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  • Long Energy Transitions Accepted Version

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Energy firms' responses to institutional ambiguity and complexity in long energy transitions: The case of the UK and China

Research output: Contribution to journalJournal article

Forthcoming
<mark>Journal publication date</mark>11/02/2019
<mark>Journal</mark>British Journal of Management
Publication statusAccepted/In press
Original languageEnglish

Abstract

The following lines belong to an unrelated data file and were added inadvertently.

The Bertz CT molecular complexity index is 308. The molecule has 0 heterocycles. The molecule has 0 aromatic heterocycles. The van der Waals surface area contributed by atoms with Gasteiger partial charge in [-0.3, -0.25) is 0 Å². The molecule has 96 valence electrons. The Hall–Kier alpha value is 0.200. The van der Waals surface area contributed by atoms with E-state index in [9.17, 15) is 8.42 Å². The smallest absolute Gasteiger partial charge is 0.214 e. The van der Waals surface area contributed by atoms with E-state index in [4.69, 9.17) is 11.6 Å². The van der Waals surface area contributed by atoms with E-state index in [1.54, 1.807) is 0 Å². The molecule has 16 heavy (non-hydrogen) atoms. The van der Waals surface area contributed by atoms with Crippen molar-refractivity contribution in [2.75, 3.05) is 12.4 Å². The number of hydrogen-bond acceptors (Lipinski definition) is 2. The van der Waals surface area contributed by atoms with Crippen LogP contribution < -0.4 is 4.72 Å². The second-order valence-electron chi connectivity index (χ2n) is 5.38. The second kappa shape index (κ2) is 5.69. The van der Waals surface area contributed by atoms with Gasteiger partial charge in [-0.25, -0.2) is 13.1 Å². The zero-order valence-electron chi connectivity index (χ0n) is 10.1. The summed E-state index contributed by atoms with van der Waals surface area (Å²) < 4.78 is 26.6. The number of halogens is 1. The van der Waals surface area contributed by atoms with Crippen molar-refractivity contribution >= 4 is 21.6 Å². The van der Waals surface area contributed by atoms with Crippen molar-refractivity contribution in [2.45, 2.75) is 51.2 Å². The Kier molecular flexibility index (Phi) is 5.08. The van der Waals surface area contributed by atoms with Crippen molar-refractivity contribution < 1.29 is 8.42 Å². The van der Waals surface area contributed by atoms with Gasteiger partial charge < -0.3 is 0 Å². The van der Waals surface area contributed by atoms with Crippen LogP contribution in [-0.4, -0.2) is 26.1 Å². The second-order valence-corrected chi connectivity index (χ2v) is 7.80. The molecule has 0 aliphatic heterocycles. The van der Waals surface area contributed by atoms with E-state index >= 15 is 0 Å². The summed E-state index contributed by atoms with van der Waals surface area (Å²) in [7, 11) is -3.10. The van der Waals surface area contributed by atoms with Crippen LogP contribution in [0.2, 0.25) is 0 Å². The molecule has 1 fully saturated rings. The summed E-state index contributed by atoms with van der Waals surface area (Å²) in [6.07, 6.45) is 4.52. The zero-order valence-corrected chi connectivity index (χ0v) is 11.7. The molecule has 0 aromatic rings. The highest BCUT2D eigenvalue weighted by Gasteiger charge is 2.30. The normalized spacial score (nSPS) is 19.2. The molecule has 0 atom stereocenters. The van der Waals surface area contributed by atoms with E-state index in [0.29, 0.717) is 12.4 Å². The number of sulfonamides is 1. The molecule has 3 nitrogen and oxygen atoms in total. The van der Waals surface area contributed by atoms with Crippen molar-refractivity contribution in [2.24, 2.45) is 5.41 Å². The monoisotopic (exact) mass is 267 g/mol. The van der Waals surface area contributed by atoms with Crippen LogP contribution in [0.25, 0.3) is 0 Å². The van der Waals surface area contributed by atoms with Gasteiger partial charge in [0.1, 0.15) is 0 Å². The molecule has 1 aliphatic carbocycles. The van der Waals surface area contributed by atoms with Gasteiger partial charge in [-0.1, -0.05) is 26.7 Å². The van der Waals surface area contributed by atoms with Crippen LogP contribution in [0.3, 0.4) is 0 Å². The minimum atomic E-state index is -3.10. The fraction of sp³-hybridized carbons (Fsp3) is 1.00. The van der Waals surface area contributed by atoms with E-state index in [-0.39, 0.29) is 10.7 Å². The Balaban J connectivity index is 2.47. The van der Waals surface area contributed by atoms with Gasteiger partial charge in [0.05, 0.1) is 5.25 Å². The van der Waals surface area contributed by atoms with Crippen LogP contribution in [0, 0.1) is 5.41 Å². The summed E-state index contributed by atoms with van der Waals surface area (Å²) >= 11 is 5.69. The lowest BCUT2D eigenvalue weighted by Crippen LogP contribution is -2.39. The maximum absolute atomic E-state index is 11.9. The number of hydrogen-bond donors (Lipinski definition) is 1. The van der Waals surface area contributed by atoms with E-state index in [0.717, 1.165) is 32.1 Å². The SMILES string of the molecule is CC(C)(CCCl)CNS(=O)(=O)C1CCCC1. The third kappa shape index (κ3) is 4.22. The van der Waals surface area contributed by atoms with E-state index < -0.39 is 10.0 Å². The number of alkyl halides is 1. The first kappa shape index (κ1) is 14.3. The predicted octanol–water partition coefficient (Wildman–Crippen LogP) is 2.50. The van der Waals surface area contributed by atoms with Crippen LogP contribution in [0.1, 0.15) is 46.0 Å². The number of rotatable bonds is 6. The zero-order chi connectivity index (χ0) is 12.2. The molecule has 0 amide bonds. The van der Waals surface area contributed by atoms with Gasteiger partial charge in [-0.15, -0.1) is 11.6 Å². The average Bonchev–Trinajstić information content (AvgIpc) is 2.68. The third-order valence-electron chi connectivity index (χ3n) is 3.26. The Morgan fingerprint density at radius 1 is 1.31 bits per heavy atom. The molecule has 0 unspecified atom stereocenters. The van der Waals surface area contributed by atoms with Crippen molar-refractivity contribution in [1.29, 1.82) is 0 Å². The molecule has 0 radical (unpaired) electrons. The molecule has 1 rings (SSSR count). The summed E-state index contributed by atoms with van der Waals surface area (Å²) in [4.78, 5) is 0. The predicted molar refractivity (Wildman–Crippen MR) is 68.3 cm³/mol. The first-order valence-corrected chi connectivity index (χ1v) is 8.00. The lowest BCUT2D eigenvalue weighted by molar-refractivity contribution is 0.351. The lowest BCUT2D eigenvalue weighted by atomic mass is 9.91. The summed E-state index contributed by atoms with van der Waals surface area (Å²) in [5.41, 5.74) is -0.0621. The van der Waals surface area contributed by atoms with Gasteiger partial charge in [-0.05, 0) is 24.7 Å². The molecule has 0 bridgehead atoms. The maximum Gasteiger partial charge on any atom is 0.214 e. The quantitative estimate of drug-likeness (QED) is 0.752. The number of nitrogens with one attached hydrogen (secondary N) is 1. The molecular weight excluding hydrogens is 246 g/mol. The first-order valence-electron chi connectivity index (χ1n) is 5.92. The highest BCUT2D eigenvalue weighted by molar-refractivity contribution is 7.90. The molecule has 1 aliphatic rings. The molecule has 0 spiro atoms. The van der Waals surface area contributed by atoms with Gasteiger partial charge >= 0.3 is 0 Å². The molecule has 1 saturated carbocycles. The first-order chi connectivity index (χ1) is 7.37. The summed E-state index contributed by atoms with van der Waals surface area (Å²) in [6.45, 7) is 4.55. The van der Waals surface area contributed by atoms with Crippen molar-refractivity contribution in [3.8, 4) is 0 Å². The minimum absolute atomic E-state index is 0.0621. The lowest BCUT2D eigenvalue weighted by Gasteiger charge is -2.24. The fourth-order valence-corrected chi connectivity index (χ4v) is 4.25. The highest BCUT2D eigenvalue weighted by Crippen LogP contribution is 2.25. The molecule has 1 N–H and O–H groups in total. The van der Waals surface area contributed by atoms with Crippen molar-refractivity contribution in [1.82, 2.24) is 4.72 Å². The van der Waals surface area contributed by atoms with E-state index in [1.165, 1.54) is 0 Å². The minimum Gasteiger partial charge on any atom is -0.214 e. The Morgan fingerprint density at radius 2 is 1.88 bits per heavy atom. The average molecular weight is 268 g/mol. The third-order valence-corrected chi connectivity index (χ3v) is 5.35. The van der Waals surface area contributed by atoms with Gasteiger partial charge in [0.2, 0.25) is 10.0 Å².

We compare and contrast the UK and China as maximum variation cases for understanding long energy transitions from the state and the firm perspectives. We present case histories and corpus-based computer-assisted textual analyses on the long energy transitions in both countries. With these, we explore and explain how and why energy supply firms respond the way they do to the institutional ambiguities and complexities that characterize the long energy transitions in each case. Our findings demonstrate that a centrally coordinated and imposed approach by the state can generate institutional clarity in long energy transition, which is quickly seized on by firms striving to preserve and increase their resources and influence. Such clarity and transition processes lose momentum owing to the perennial trilemma of energy affordability, security and sustainability. Market-based mechanisms to trigger and sustain long energy transitions, complemented with focused and continuous state interventions (e.g., incentives, taxation) provide a more effective and accountable institutional framework for the state and energy firms to deal with the energy trilemma. Irrespective of the logic of the type of economy that manifests the backdrop for any long energy transition process, institutional ambiguity and complexity never disappear completely, owing to both the energy trilemma and the institutional multiplicities.